Saw a Takashi Miike picture called The Great Yokai War. "Yokai" is a Japanese term for monsters from folklore, as opposed to the more familiar kaiju. It's a kids' picture, about a young boy from Tokyo sent out to live in the countryside with his older sister and his intermittently senile grandfather. When a vengeful spirit appears, the boy gets caught up in a war between warring groups of yokai and must find his courage to become the "Kirin Rider", the hero who will set everything to rights. It's not a bad picture - nothing deep, but an amusing story. Some of the yokai are really trippy, Japanese folklore can get pretty "out there", apparently.

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...Didn't doo much for Ringo Starr's movie career , I have been reminded (Got him a Missus , though)...

Captain Comics said:

Maybe actors avoid putting "Horny Caveman" on their resume for fear of getting typecast,

Richard Willis said:

I tried to look up the actor Horny Caveman in IMDB and came up empty.

And it got heavily advertised on tv too.

But then so did Hercules Goes Bananas. Doubtful Arnold puts that down on his resume.

Just watched Parkland (2013), an excellent retelling (and in some cases first telling) of the people and events directly affected by the assassination of John Kennedy. I highly recommend it.

Earlier this year I saw a movie about Hercules which I had thought would be the worst movie I'd see all year -- until I saw the latest Transformers movie last night.  I wasn't all that enthused to see it anyhow but a friend of mine wanted to and to be sociable I went with him.  Oh, splendid special effects but atrocious acting, cliched scenarios and more absurdities than in your average sci-fi fantasy epic.  My friend still liked it, though -- and he turns 59 years old next week!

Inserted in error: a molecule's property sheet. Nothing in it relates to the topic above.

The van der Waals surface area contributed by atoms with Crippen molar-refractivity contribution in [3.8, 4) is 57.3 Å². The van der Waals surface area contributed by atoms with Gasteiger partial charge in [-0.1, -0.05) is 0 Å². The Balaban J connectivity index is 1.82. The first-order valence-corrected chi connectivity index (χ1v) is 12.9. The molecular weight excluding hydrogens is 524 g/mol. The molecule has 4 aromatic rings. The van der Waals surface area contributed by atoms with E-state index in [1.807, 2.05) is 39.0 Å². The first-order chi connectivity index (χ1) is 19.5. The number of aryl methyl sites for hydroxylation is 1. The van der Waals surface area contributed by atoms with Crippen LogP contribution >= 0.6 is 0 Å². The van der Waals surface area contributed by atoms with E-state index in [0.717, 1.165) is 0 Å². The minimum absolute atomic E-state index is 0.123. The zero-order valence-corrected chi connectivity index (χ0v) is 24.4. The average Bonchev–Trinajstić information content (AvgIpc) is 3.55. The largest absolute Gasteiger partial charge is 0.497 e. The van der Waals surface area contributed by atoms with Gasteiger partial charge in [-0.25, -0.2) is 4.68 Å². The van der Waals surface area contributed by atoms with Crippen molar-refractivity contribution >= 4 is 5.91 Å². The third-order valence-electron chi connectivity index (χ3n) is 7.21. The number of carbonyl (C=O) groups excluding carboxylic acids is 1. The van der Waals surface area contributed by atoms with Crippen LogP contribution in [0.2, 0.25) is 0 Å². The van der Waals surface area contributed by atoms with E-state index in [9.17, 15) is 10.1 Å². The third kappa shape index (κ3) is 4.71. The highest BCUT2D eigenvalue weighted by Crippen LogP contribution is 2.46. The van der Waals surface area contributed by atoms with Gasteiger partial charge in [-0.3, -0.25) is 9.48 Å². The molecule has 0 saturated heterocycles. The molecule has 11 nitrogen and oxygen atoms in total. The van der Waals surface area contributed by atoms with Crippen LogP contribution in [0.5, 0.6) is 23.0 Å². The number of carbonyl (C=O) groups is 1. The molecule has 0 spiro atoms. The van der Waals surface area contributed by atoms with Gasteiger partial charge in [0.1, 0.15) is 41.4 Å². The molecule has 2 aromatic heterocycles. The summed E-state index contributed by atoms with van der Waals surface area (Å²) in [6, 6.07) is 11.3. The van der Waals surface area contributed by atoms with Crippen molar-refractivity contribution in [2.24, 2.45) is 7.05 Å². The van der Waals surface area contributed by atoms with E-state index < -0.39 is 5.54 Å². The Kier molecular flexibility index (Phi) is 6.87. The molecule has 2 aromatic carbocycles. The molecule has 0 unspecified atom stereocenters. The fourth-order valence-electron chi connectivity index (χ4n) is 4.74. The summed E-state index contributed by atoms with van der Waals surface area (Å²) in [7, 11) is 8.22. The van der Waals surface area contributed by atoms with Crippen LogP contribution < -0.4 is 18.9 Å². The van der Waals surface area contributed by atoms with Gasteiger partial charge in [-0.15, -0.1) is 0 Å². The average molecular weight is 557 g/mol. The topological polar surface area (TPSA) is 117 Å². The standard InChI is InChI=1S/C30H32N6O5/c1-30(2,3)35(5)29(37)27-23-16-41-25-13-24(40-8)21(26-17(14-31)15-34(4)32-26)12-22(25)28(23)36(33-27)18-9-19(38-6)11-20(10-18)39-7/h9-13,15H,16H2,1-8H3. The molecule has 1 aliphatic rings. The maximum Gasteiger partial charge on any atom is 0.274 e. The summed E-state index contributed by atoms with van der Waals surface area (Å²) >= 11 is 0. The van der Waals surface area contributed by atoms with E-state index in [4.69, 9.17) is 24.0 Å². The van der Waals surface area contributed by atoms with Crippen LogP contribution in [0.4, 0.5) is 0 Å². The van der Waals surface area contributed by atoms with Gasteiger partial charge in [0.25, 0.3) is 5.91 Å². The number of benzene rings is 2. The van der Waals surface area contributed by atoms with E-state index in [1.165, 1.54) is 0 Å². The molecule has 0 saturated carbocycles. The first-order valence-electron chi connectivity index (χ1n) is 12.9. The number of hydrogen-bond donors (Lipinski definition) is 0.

I got a Stanley Kubrick Blu-ray triple pack recently. Last week I watched 2001: A Space Odyssey (I recently finished reading the book for the first time). Still stunning visually, dated only by the psychedelic effects at the end. Reading the book was a tremendous help towards understanding the opening and closing scenes. By themselves they're ambiguous, to say the least.


Last night I watched A Clockwork Orange. I remember being really shocked by the violence in it when it came out. I suppose it's a measure of how violent movies have become in the interim that I wasn't nearly as shocked last night. It's still pretty powerful, though. And the warnings about government becoming increasingly totalitarian ring just as true. If anything that paranoia seems even more justified now.

Saw most of the Charlie Chan movies on youtube (for some reason they seemed to only have copyright trouble getting one or two films up there.) The series starts out okay, becomes excellent, then starts to deteriorate, especially after switching to a cheap studio that decided to turn it into a bad comedy series.

The last two years of the series, Sydney Toler, who was past 70 and had cancer, made eight films. While the cause of death was listed as the cancer, I'm sure overwork contributed to it. Didn't the original Captain America actor die right after finishing the serial?

I've been watching quite a few movies lately including:

Thor: Dark World - This was really good, and I enjoyed it quite a bit. Although when I think Thor I think fantasy, and there was too much sci-fi for me. Still, I liked it, and it was tons better than the last Iron Man movie.